"I'll tell you another reason why I'm in baseball: ego. Any owner would be lying if he didn't say that ego played a major part. It absolutely, positively does. Do people say, 'There goes Steinbrenner, the shipbuilder'? No. It's a little easier to get a table at a restaurant in New York when you own the Yankees. Although it's still not easier to get a taxi."
Now New York is gearing up for Steinbrenner's return. Friends have arranged Welcome Back George parties, at such well-known Manhattan haunts as the 21 Club, Jim McMullen's, Elaine's and the Plaza Hotel, for the days leading up to the Yankee home opener, against the Kansas City Royals on April 12. The New York Daily News has been running a daily Boss Countdown. All-sports radio station WFAN is trying to persuade Steinbrenner to go on the air for two hours beginning at 12:01 a.m. on comeback day.
The marketing division of the Yankees has heralded the Boss's return in its 1993 season-ticket campaign. In a full-page newspaper ad he stands smack in the middle of a cluster of 12 players, and in radio spots he is the subject of banter among New York fans ("Things aren't the same without him," laments one of the Yankee faithful. "It's been dullsville around here," says another). By next week the Boss will be smiling down on New Yorkers from dozens of billboards scattered around the city.
Once again, as he did when he first bought the Yankees, Steinbrenner sees himself as the team's savior, the only man who can restore the championship tradition in the Bronx. Never mind that New York hasn't been to the World Series in the last 11 years; the stage is set for a triumphant return by the Boss. After four straight losing seasons the Yankees at least showed some life under manager Buck Showalter last year, and they picked up five good players in the off-season.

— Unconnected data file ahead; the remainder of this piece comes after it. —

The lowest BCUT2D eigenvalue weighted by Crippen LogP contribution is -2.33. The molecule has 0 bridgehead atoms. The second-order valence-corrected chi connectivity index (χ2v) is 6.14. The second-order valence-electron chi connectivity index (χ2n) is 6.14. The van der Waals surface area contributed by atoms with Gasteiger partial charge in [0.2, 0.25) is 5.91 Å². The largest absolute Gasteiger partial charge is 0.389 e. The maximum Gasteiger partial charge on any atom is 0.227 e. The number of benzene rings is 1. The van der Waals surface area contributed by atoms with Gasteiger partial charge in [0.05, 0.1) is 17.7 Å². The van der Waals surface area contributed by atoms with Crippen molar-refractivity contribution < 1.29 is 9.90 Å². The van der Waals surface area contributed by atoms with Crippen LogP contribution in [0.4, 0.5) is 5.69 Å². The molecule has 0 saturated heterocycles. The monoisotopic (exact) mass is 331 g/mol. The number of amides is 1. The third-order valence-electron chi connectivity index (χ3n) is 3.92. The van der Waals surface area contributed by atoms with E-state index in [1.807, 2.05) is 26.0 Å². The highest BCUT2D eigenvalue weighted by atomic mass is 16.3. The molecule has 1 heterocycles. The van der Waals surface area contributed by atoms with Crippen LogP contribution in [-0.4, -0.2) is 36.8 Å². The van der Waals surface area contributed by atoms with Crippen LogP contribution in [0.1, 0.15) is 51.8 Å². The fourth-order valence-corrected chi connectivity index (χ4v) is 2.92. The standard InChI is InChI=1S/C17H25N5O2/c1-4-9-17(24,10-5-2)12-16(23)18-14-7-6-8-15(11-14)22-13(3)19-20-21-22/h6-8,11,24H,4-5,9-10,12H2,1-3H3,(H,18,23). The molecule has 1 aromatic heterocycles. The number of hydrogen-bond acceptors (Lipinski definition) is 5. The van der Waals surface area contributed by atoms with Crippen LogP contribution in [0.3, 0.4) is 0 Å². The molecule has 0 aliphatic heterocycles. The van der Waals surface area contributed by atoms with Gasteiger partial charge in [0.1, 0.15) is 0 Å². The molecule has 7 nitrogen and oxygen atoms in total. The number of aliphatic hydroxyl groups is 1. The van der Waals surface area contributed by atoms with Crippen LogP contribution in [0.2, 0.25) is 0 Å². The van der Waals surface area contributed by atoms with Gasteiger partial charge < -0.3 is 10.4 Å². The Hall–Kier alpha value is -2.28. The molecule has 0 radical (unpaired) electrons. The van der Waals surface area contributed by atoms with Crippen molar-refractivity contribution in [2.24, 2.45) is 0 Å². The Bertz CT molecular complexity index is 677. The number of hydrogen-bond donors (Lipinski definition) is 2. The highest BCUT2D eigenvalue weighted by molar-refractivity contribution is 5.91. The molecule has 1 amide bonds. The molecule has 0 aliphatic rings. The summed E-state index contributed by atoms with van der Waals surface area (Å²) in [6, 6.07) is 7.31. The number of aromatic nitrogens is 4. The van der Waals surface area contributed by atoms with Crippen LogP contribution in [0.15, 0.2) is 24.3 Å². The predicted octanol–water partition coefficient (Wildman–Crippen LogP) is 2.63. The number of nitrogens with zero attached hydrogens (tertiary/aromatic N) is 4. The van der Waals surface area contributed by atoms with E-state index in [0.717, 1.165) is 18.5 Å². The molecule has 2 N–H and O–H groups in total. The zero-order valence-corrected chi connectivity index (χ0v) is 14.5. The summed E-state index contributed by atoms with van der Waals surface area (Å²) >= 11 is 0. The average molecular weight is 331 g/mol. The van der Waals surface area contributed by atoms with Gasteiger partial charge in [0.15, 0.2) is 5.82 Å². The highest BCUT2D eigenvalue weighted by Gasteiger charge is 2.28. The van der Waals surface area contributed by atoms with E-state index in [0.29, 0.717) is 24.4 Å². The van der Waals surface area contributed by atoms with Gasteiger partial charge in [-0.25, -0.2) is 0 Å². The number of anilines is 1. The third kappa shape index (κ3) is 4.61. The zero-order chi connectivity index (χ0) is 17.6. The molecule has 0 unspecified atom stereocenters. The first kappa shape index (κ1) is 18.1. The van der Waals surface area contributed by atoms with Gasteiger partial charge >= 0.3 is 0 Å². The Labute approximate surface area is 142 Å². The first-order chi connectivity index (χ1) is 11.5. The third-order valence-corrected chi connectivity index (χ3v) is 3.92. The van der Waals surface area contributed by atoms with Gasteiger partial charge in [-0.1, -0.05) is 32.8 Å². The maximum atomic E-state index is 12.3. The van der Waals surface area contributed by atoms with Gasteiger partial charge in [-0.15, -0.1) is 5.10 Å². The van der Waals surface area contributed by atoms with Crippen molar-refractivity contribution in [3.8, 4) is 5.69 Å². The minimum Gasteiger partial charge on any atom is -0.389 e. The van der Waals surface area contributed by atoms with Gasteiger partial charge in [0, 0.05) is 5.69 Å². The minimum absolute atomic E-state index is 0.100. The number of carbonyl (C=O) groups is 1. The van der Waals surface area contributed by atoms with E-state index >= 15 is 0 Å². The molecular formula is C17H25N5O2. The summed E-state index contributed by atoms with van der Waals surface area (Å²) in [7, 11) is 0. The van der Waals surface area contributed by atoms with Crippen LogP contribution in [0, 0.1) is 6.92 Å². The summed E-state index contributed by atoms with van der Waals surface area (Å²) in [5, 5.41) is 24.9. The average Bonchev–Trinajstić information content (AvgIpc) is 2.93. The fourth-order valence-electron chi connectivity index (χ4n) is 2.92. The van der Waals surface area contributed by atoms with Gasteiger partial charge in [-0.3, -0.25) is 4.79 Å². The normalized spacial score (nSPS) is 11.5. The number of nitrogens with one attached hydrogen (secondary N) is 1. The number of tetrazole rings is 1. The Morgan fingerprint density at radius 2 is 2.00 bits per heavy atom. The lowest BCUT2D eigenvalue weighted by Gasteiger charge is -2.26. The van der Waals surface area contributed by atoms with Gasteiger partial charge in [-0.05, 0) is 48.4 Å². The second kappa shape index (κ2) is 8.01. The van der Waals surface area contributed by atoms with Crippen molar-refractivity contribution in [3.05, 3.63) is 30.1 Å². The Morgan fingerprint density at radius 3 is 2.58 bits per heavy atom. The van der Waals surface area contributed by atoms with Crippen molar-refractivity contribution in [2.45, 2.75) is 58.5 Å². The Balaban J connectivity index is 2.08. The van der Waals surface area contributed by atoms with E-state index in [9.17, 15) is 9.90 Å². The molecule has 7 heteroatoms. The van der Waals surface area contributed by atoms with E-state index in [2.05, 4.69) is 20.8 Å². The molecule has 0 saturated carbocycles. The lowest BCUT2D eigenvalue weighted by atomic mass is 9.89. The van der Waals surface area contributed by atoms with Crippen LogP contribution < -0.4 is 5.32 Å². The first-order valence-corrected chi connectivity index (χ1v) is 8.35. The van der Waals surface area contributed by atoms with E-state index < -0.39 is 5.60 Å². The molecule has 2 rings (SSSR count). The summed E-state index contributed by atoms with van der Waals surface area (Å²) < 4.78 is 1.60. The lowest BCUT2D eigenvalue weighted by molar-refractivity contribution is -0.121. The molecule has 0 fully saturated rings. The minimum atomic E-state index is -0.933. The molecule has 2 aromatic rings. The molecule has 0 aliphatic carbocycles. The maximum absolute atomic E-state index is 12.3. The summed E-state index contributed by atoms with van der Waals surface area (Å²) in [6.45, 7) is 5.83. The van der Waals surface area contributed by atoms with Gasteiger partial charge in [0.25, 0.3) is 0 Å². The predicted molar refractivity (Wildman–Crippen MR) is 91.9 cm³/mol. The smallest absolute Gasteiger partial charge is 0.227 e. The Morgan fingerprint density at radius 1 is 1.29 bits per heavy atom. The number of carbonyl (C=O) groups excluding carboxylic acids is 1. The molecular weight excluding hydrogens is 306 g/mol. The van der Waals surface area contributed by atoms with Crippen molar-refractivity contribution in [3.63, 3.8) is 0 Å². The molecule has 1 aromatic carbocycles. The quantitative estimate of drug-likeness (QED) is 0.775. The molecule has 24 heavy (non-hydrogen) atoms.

Steinbrenner's son-in-law, Joe Molloy, who has run the Yankees for the past 12 months as managing general partner, has received most of the credit for acquiring pitcher Jim Abbott and outfielder Paul O'Neill in trades, and for spending $35 million to sign three free agents: third baseman Wade Boggs, pitcher Jimmy Key and shortstop Spike Owen. "I feel very good about this team. I feel a lot like I did in the mid-1970s," Steinbrenner says. "I think we have as strong a pitching staff as we've had since I've owned the team. The only factor to be considered in where we go is, Can we stay free of key injuries? These guys can go wherever they want to go if they want to go bad enough."
And how soon does the notoriously impatient Boss expect results? "I'm like Larry Bird, who said at his retirement ceremony that every time he put on the uniform, he went out to win," he says. "That's the spirit I like."
Although he says Molloy will continue to handle the day-to-day operation of the team—Steinbrenner refers to himself as "the principal owner with a lot of input"—the Boss will work to bring, of all things, stability to the franchise.
After his forced departure there was a tumultuous, 19-month-long period when the Yankees and Vincent were at odds over who would serve as managing partner (Molloy eventually became the third to hold the post in Steinbrenner's absence). During that time the front office often gave out mixed signals when it came to making trades and pursuing free agents. The Yankees—considered the crown jewel of sports franchises, with an estimated value of $300 million—became the laughingstock of baseball.
The New York media, as well as Yankee fans, believed that Steinbrenner was causing the chaos, that he was working behind the scenes to undermine and defy Vincent. There was considerable doubt that he had actually relinquished control of the team. "If I would ever orchestrate some of the things [the Yankee brass] were orchestrating," Steinbrenner says, "you should take a pistol and shoot me."
There'll be plenty of time for that later. Right now the Boss is thinking positive. "Our season tickets are up significantly [17%] because people are anticipating fireworks," he says. "What do fans want from sports? Home runs. Knockouts. Slam dunks. Sensational stuff. Winning cures all ills."